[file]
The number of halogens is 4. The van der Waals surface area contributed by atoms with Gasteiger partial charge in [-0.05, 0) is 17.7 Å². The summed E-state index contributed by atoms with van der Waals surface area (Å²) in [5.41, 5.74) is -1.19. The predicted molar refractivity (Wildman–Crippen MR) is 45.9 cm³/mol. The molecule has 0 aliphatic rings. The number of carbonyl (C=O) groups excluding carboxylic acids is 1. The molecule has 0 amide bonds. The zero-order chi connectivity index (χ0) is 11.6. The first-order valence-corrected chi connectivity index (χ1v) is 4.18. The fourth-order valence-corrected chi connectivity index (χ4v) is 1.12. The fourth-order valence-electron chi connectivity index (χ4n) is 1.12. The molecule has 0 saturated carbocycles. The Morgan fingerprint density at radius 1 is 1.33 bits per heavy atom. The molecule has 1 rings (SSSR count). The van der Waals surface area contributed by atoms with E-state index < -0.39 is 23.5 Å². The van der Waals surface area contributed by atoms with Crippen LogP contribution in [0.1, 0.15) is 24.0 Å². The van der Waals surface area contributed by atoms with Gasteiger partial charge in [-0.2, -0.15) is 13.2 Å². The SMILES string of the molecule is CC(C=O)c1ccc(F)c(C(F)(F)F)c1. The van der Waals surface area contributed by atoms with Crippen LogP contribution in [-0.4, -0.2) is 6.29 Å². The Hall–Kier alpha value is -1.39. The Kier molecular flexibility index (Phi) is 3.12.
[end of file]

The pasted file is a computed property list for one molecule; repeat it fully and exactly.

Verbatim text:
The number of halogens is 4. The van der Waals surface area contributed by atoms with Gasteiger partial charge in [-0.05, 0) is 17.7 Å². The summed E-state index contributed by atoms with van der Waals surface area (Å²) in [5.41, 5.74) is -1.19. The predicted molar refractivity (Wildman–Crippen MR) is 45.9 cm³/mol. The molecule has 0 aliphatic rings. The number of carbonyl (C=O) groups excluding carboxylic acids is 1. The molecule has 0 amide bonds. The zero-order chi connectivity index (χ0) is 11.6. The first-order valence-corrected chi connectivity index (χ1v) is 4.18. The fourth-order valence-corrected chi connectivity index (χ4v) is 1.12. The fourth-order valence-electron chi connectivity index (χ4n) is 1.12. The molecule has 0 saturated carbocycles. The Morgan fingerprint density at radius 1 is 1.33 bits per heavy atom. The molecule has 1 rings (SSSR count). The van der Waals surface area contributed by atoms with E-state index < -0.39 is 23.5 Å². The van der Waals surface area contributed by atoms with Crippen LogP contribution in [0.1, 0.15) is 24.0 Å². The van der Waals surface area contributed by atoms with Gasteiger partial charge in [-0.2, -0.15) is 13.2 Å². The SMILES string of the molecule is CC(C=O)c1ccc(F)c(C(F)(F)F)c1. The van der Waals surface area contributed by atoms with Crippen LogP contribution in [-0.4, -0.2) is 6.29 Å². The Hall–Kier alpha value is -1.39. The Kier molecular flexibility index (Phi) is 3.12.